§ 157.09  VISUAL COMPATIBILITY.
   (A)   For new construction, contemporary design and non-historic buildings.  To preserve and encourage the integrity of historic buildings, structures, sites, monuments, streetscapes, and neighborhoods and to ensure their compatibility with any new work; the construction of a new building or structure, and the moving, reconstruction, alteration, major maintenance, or repair involving a color change conspicuously affecting the external appearance of any non-historic building, structure, or appurtenance within the primary area of a historic district within the historic district must be generally of a design, form, proportion, mass, configuration, building material, texture, color, and location on a lot compatible with other buildings in the historic district, particularly with buildings designated as historic, and with squares and places to which it is visually related.
   (B)   Criteria for considering visual compatibility.  Within the historic district, new buildings as well as buildings, structures, and appurtenances that are moved, reconstructed, materially altered, repaired, or changed in color, must be visually compatible with buildings, squares, and places to which they are visually related generally in terms of the following visual compatibility factors:
      (1)   Height.  The height of proposed buildings must be visually compatible with adjacent buildings.
      (2)   Proportion of building's front facade.  The relationship of the width of a building to the height of the front elevation must be visually compatible with buildings, squares, and places to which it is visually related.
      (3)   Proportion of openings within the facility.  The relationship of the width of the windows to the height of the windows in a building must be visually compatible with buildings, squares, and places to which it is visually related.
      (4)   Rhythm of solids to voids in front facades.  The relationship of solids to voids in the front facade of a building must be visually compatible with buildings, squares, and places to which it is visually related.
      (5)   Rhythm of spacing of buildings on streets.  The relationship of a building to the open space between it and adjoining buildings must be visually compatible with buildings, squares, and places to which it is visually related.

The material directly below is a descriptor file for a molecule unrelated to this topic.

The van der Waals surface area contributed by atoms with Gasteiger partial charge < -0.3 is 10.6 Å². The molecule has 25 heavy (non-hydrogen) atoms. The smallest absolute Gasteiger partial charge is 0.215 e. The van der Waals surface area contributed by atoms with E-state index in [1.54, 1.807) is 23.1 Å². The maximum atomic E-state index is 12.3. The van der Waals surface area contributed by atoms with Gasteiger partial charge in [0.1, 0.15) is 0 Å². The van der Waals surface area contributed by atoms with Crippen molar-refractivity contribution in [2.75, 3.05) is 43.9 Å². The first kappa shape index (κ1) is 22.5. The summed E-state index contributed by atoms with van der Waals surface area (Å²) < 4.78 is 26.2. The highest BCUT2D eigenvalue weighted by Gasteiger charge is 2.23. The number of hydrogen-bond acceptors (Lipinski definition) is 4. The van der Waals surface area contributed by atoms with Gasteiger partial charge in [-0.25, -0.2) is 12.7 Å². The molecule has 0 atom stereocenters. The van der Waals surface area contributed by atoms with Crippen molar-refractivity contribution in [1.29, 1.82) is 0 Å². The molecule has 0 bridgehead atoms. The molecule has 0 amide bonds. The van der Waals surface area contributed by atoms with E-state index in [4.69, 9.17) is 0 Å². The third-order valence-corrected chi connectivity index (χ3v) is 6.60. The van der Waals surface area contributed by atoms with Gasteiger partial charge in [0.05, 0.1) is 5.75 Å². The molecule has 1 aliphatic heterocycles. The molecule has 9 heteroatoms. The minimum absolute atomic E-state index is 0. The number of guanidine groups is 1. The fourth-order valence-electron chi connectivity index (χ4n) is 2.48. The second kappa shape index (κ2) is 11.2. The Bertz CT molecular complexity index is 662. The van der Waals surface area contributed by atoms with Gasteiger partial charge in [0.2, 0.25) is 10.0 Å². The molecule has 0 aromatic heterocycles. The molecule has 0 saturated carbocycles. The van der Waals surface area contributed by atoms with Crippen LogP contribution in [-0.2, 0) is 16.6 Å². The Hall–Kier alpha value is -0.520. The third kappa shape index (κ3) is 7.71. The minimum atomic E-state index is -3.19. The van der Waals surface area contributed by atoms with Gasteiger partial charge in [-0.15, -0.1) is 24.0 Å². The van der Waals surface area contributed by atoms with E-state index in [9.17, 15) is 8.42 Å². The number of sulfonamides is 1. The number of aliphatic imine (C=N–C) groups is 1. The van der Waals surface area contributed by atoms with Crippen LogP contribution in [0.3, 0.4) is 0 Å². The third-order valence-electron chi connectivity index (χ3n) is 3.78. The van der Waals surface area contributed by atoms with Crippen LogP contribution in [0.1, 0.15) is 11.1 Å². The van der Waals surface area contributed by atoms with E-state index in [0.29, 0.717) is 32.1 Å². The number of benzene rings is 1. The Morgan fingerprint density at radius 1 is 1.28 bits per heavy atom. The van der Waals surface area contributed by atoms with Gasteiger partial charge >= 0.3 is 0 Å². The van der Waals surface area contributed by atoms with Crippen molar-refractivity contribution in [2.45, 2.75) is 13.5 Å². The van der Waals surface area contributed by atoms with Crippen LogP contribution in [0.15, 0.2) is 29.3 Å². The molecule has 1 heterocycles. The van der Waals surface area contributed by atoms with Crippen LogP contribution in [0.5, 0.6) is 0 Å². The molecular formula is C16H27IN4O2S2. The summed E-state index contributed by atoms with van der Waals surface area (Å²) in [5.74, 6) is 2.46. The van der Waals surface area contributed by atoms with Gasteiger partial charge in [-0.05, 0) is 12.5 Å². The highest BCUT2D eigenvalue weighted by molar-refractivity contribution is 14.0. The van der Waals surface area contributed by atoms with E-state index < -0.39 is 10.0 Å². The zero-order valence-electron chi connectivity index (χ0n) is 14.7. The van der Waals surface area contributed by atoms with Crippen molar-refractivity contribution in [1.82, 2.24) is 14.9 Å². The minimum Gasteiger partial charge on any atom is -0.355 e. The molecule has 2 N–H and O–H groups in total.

(6)   Rhythm of entrances and porch projections.  The relationship of entrances and porch projections of a building to sidewalks must be visually compatible with buildings, squares, and places to which it is visually related.
      (7)   Relationship of materials, texture, and color.  The relationship of the materials, texture, and color of the facade of a building must be visually compatible with the predominant materials used in the buildings to which it is visually related.
      (8)   Roof shapes.  The roof shape of a building must be visually compatible with the buildings to which it is visually related.
      (9)   Walls of continuity.  Appurtenances of a building such as walls, wrought iron fences, evergreen landscape masses, and building facades, must form cohesive walls of enclosure along the street, if necessary to ensure visual compatibility of the building to the buildings, squares, and places to which it is visually related.
      (10)   Scale of building.  The size of a building and the building mass of a building in relation to open spaces, windows, door openings, porches, and balconies must be visually compatible with buildings, squares, and places to which it is visually related.
      (11)   Directional expression of front elevation.  A building must be visually compatible with buildings, squares, and places to which it is visually related in its directional character, including vertical character, horizontal character, or non-directional character.
(Ord. 20-2011, passed 11-16-11)